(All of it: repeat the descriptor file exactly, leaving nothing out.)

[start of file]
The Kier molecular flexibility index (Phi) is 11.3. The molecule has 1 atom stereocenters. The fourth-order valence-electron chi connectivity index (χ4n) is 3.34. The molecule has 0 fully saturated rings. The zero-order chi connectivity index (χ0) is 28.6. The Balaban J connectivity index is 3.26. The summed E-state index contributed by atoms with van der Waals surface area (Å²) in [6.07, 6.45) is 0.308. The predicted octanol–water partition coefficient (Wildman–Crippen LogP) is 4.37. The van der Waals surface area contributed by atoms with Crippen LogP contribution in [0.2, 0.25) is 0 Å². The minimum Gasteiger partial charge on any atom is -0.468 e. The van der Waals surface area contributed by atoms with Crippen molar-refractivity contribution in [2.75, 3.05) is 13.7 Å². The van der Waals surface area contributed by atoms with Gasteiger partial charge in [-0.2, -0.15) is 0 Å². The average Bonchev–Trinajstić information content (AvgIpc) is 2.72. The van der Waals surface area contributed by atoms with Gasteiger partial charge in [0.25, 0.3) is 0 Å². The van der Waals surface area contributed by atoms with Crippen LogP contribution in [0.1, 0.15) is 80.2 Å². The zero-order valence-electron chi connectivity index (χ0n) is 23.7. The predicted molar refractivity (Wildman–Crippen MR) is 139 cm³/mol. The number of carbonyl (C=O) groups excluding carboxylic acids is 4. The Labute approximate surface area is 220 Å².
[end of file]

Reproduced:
The Kier molecular flexibility index (Phi) is 11.3. The molecule has 1 atom stereocenters. The fourth-order valence-electron chi connectivity index (χ4n) is 3.34. The molecule has 0 fully saturated rings. The zero-order chi connectivity index (χ0) is 28.6. The Balaban J connectivity index is 3.26. The summed E-state index contributed by atoms with van der Waals surface area (Å²) in [6.07, 6.45) is 0.308. The predicted octanol–water partition coefficient (Wildman–Crippen LogP) is 4.37. The van der Waals surface area contributed by atoms with Crippen LogP contribution in [0.2, 0.25) is 0 Å². The minimum Gasteiger partial charge on any atom is -0.468 e. The van der Waals surface area contributed by atoms with Crippen molar-refractivity contribution in [2.75, 3.05) is 13.7 Å². The van der Waals surface area contributed by atoms with Gasteiger partial charge in [-0.2, -0.15) is 0 Å². The average Bonchev–Trinajstić information content (AvgIpc) is 2.72. The van der Waals surface area contributed by atoms with Gasteiger partial charge in [0.25, 0.3) is 0 Å². The van der Waals surface area contributed by atoms with Crippen LogP contribution in [0.1, 0.15) is 80.2 Å². The zero-order valence-electron chi connectivity index (χ0n) is 23.7. The predicted molar refractivity (Wildman–Crippen MR) is 139 cm³/mol. The number of carbonyl (C=O) groups excluding carboxylic acids is 4. The Labute approximate surface area is 220 Å².